4. Skaalvik, E.M.; Skaalvik, S. Job demands and job resources as predictors of teacher motivation and well-being. Soc. Psychol. Educ. 2018, 21, 1251–1275. [Google Scholar] [CrossRef]
  5. Brandenburg, R.; Larsen, E.; Sallis, R.; Simpson, A. Teachers Now: Why I Left and Where I’ve Gone. EduResearch Matters. 2023. Available online: (accessed on 1 May 2023).
  6. Heffernan, A.; Bright, D.; Kim, M.; Longmuir, F.; Magyar, B. “I cannot sustain the workload and the emotional toll”: Reasons behind Australian teachers’ intentions to leave the profession. Aust. J. Educ. 2022, 66, 196–209. [Google Scholar] [CrossRef]
  7. Australian College of Educators. NEiTA-ACE Teachers Report Card 2021: Teachers’ Perceptions of Education and Their Profession. 2021. Available online: (accessed on 15 May 2023).
  8. Coppe, T.; Sarazin, M.; März, V.; Dupriez, V.; Raemdonck, I. (Second career) teachers’ work socialization as a networked process: New empirical and methodological insights. Teach. Teach. Educ. 2022, 116, 103766. [Google Scholar] [CrossRef]
  9. Leshem, S.; Carmel, R.; Badash, M.; Topaz, B. Learning transformation perceptions of preservice second career teachers. Aust. J. Teach. Educ. 2021, 46, 75–90. [Google Scholar] [CrossRef]
  10. Varadharajan, M.; Carter, D.; Buchanan, J.; Schuck, S. Career change student teachers: Lessons learnt from their in-school experiences. Aust. Educ. Res. 2021, 48, 107–124. [Google Scholar] [CrossRef]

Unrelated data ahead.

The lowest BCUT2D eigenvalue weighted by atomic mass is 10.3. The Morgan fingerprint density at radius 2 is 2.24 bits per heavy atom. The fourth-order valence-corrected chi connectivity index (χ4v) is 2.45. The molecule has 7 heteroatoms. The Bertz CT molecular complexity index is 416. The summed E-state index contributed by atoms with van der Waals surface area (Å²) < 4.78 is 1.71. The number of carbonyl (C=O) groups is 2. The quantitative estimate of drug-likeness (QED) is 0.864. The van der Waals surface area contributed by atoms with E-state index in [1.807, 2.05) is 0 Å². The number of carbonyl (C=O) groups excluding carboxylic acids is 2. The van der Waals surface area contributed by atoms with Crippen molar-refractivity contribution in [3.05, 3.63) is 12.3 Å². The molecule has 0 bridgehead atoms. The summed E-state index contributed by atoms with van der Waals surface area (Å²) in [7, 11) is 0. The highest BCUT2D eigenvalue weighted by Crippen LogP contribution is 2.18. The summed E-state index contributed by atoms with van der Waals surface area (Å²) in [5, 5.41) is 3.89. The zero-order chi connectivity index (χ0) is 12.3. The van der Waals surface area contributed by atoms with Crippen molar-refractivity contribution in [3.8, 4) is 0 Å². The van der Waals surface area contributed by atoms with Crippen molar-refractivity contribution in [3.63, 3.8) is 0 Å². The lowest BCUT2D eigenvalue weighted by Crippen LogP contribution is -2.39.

11. Bates, G.; Rixon, A.; Carbone, A.; Pilgrim, C. Beyond employability skills: Developing professional purpose. J. Teach. Learn. Grad. Employab. 2019, 10, 7–26. [Google Scholar] [CrossRef]
  12. Godbold, N.; Matthews, K.E.; Gannaway, D. Capturing teaching focused academic work: A learning-practice framework for a richer understanding of changing academic roles. J. High. Educ. Policy Manag. 2022; 1–12, ahead of print. [Google Scholar] [CrossRef]
  13. Hardy, I.; Jakhelln, R.; Smit, B. The policies and politics of teachers’ initial learning: The complexity of national initial teacher education policies. Teach. Educ. 2021, 32, 286–308. [Google Scholar] [CrossRef]
  14. McKay, L.; Riley, T.; King, J.; Bamford-Mareroa, A.; Licence, S. Navigating a pathway of professional learning: Travelling the Hero’s journey with first year pre-service teachers. Teach. Teach. Educ. 2023, 122, 103973. [Google Scholar] [CrossRef]
  15. Wise, N.; Roberts, D.A.; Barker, L.L. Examine Historical Issues by Undertaking Research According to the Methodological and Ethical Conventions of the Discipline. In Teaching the Discipline of History in an Age of Standards; Clark, J., Nye, A., Eds.; Springer: Sinagpore, 2018. [Google Scholar]
  16. Salazar Noguera, J.; McCluskey, K. A case study of early career secondary teachers’ perceptions of their preparedness for teaching: Lessons from Australia and Spain. Teach. Dev. 2017, 21, 101–117. [Google Scholar] [CrossRef]
  17. Gearty, M.R.; Marshall, J. Living Life as Inquiry—A Systemic Practice for Change Agents. Syst. Pract. Action Res. 2021, 34, 441–462. [Google Scholar] [CrossRef]